Also I do not mind if I do some quests just for the reward(a random NPC just told me that if I fetched him 10 cat tails, he will give me 100 gold coins), but I wouldn't do many of those because I want to know if my effort is worth it. In real life I could ask the NPC why he wants the cat tails, and if he doesn't wants to tell me it would be fine. But if people kept asking me to do stuff without a reason, while I do not ask(because in a game I cannot ask an NPC to do something for me), I would eventually stop asking for reasons, because even if I do they aren't gonna tell me, which would give things a more silent and mysterious view. Then a person from another country which is more lively(a new player who comes from real life) just came to my country, it would feel uncomfortable with the enviroment for that person.

Now here's another thought about random quests: encourage players to give quests to other players, and that those quests are interesting. While most players won't give interesting quests, it will make things less boring and some players might actually be good at giving interesting quests.

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Quote:
Original post by someboddy
I guess pretty much every game designer thought about this at least once. The problem is, that many small objective don't make sense when they are put together.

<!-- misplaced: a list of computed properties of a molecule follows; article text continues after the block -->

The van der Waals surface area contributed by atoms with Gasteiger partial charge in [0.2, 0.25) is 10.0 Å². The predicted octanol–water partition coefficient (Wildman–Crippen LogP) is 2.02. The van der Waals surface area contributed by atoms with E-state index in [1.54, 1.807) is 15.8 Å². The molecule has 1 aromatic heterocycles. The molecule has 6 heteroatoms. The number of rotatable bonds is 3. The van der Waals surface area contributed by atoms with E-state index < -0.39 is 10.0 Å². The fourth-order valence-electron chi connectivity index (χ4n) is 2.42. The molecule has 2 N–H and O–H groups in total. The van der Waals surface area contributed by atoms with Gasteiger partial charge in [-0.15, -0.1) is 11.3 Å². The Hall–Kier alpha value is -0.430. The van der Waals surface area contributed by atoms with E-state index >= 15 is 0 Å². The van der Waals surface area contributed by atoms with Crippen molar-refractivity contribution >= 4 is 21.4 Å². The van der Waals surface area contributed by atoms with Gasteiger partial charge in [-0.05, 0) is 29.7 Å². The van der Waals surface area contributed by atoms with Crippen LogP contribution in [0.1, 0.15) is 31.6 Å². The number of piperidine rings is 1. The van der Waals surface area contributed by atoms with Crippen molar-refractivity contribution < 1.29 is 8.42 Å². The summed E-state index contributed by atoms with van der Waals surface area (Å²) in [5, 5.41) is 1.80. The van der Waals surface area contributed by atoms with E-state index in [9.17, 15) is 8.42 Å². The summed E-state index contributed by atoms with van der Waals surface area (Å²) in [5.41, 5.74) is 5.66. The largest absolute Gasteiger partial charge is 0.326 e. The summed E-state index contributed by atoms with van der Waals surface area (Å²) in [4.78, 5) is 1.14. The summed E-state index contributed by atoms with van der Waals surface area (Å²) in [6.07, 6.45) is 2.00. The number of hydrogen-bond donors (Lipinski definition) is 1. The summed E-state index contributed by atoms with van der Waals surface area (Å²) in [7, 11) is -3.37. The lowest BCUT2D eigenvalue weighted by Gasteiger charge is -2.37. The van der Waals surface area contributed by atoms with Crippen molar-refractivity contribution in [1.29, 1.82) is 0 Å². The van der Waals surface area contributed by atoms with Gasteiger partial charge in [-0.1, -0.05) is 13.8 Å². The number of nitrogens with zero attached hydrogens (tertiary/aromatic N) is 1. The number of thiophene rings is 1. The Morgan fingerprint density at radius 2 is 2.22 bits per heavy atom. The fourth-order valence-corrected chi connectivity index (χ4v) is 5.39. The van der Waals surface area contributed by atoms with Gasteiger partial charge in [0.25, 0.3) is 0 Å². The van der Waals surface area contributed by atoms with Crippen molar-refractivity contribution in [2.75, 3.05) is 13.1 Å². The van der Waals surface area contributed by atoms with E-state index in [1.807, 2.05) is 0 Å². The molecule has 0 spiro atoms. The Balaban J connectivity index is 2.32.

Killing the dragon can make sense with saving the princess or retrieving the treasure, but it will take a purposed story line to make a kill the dragon and deliver the gift mission. Random mission generators can not create such story lines.

You suggested to get writers to write many story parts, and than place those parts in the missions. I think you missed the idea of random mission generators.


If every game designer has thought about it then why do they still suck?

The thing is that they can work together. But that is where context needs to come in. Obviously you are thinking take a gift to the dragon and kill it. But perhaps its take a gift to someone in the dungeon who (a. opens the door) or (b. gives you the trinket needed to let you hurt the dragon)

Yes I mentioned writers. They are ESSENTIAL to a random mission generator that is going to take alot of time in a players game. I didn't say they needed to write the missions. I said they were going to write stories for missions. BIG Difference.

Have you ever played ANARCHY ONLINE? Basically every mission of the same type has maybe 2 or 3 story covers providing you the slightest amount of context for the mission. What Im suggesting is basically story templates that can be tossed together with the objectives and missions to give the thing context.

This changes the random mission from "Go to position X and Kill all Y enemies" to "Help! (player) the (location) is being robbed by (enemy name)! You must stop them before they get away."

Now if you're going to have multi-step quests the story needs to be a little more fleshed out. But thats what the writers are there for. In a stand alone game, you need to have enough variety to keep the player going for a long time. For an MMO style game you need to constantly update both the map sets and the stories to keep it fresh.

So yes I understand the concept of RANDOM. You apparently did not read and comprehend what was originally written.